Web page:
Featured Research

from universities, journals, and other organizations

Software Corrects Chip Errors Early

Date:
May 10, 2004
Source:
National Institute Of Standards And Technology
Summary:
Microchip miniaturization is making quality control-related measurement of features during the production process increasingly difficult.

Microchip miniaturization is making quality control-related measurement of features during the production process increasingly difficult. New National Institute of Standards and Technology (NIST) software and research results* should help manufacturers reduce errors in measuring microchip features which today measure less than 37 nanometers (about 1.5 millionths of an inch) in width and are expected to shrink to 25 nanometers (about 1 millionth of an inch) by 2007.

Currently, most semiconductor manufacturers use scanning electron microscopes (SEMs) to measure circuitry lines when the chip is first being patterned. Circuit dimensions are formed when ultraviolet light is shined on a thin film of polymer laid over silicon. Exposed areas harden, allowing unexposed areas to be chemically etched into tiny troughs for laying down circuit lines. Errors caught before etching may be correctable, while those caught later may result in scrapping the wafer and loss of a sizeable investment.

The NIST software equips the SEMs with a “model library” of possible line measurements. Technicians can use the enhanced SEMs to match measured images with library images in order to more accurately determine the shapes and sizes of features. Using the new software can cut measurement errors from tens of nanometers down to a few nanometers. The new method also is more reliable. There is about three times less variation among repeated measurements of the same circuit feature using the software than with the current most commonly used method.

NIST and International SEMATECH, a consortium of leading semiconductor manufacturers that represent about half the world's semiconductor production, funded the “model library” work.

###

* J.S. Villarrubia, A.E. Vladαr, B.D. Bunday, and M. Bishop, “Dimensional Metrology of Resist Lines Using a SEM Model-Based Library Approach," Proc. SPIE 5375, expected publication summer 2004.


Story Source:

The above story is based on materials provided by National Institute Of Standards And Technology. Note: Materials may be edited for content and length.


Cite This Page:

National Institute Of Standards And Technology. "Software Corrects Chip Errors Early." ScienceDaily. ScienceDaily, 10 May 2004. <www.sciencedaily.com/releases/2004/05/040510014641.htm>.
National Institute Of Standards And Technology. (2004, May 10). Software Corrects Chip Errors Early. ScienceDaily. Retrieved April 24, 2014 from www.sciencedaily.com/releases/2004/05/040510014641.htm
National Institute Of Standards And Technology. "Software Corrects Chip Errors Early." ScienceDaily. www.sciencedaily.com/releases/2004/05/040510014641.htm (accessed April 24, 2014).

Share This



More Computers & Math News

Thursday, April 24, 2014

Featured Research

from universities, journals, and other organizations


Featured Videos

from AP, Reuters, AFP, and other news services

Will New FCC Rules Trigger Death Of Net Neutrality?

Will New FCC Rules Trigger Death Of Net Neutrality?

Newsy (Apr. 24, 2014) — The Federal Communications Commission will reportedly propose new rules for Net neutrality that could undermine the principles of a free and open Web. Video provided by Newsy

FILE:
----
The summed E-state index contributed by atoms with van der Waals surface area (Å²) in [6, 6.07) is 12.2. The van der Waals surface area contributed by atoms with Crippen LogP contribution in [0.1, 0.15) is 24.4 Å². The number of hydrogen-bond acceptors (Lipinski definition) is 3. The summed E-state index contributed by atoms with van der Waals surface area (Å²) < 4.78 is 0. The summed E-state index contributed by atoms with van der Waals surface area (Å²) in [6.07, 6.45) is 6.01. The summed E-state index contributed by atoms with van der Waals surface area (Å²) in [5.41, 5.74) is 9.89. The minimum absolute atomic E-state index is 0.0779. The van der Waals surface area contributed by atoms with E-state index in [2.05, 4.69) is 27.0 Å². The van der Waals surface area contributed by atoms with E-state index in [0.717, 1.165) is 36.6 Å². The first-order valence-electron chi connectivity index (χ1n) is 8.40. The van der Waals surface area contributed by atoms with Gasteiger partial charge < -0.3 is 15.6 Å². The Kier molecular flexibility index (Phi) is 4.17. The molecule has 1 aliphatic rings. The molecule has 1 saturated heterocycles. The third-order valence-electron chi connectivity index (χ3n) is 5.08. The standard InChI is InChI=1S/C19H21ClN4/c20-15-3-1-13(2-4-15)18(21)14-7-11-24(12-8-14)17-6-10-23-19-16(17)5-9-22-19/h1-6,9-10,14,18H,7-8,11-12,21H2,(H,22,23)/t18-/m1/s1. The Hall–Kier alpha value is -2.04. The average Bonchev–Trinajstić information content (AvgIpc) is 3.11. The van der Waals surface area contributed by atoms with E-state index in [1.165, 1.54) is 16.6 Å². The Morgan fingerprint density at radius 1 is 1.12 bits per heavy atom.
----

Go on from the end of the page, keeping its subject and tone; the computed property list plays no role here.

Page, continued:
Powered by NewsLook.com
Apple Beats Estimates, Most Looking to Second Half of 2014

Apple Beats Estimates, Most Looking to Second Half of 2014

TheStreet (Apr. 24, 2014) — TheStreet's Stephanie Link and Real Money Contributor Dan Nathan discuss Apple's first quarter results. Link and Nathan expected the tech giant to lower guidance for the current quarter which they felt could send shares lower and present a buying opportunity. Nathan says options are cheap because Apple has been aggressively buying back shares. Video provided by TheStreet
Powered by NewsLook.com
Raw: Obama Plays Soccer With Japanese Robot

Raw: Obama Plays Soccer With Japanese Robot

AP (Apr. 24, 2014) — President Obama briefly played soccer with a robot during his visit to Japan on Thursday. The President has been emphasizing technology along with security concerns during his visit. (April 24) Video provided by AP
Powered by NewsLook.com
Obama Encourages Japanese Student-Scientists

Obama Encourages Japanese Student-Scientists

AP (Apr. 24, 2014) — President Obama spoke with student innovators in Japan and urged them to take part in increased opportunities for student exchanges with the US. (April 24) Video provided by AP
Powered by NewsLook.com

Search ScienceDaily

Number of stories in archives: 140,361

Find with keyword(s):
 
Enter a keyword or phrase to search ScienceDaily for related topics and research stories.

Save/Print:
Share:  

Breaking News:
from the past week

In Other News

... from NewsDaily.com

Science News

Health News

Environment News

Technology News



Save/Print:
Share:  

Free Subscriptions


Get the latest science news with ScienceDaily's free email newsletters, updated daily and weekly. Or view hourly updated newsfeeds in your RSS reader:

Get Social & Mobile


Keep up to date with the latest news from ScienceDaily via social networks and mobile apps:

Have Feedback?


Tell us what you think of ScienceDaily -- we welcome both positive and negative comments. Have any problems using the site? Questions?
Mobile iPhone Android Web
Follow Facebook Twitter Google+
Subscribe RSS Feeds Email Newsletters
Latest Headlines Health & Medicine Mind & Brain Space & Time Matter & Energy Computers & Math Plants & Animals Earth & Climate Fossils & Ruins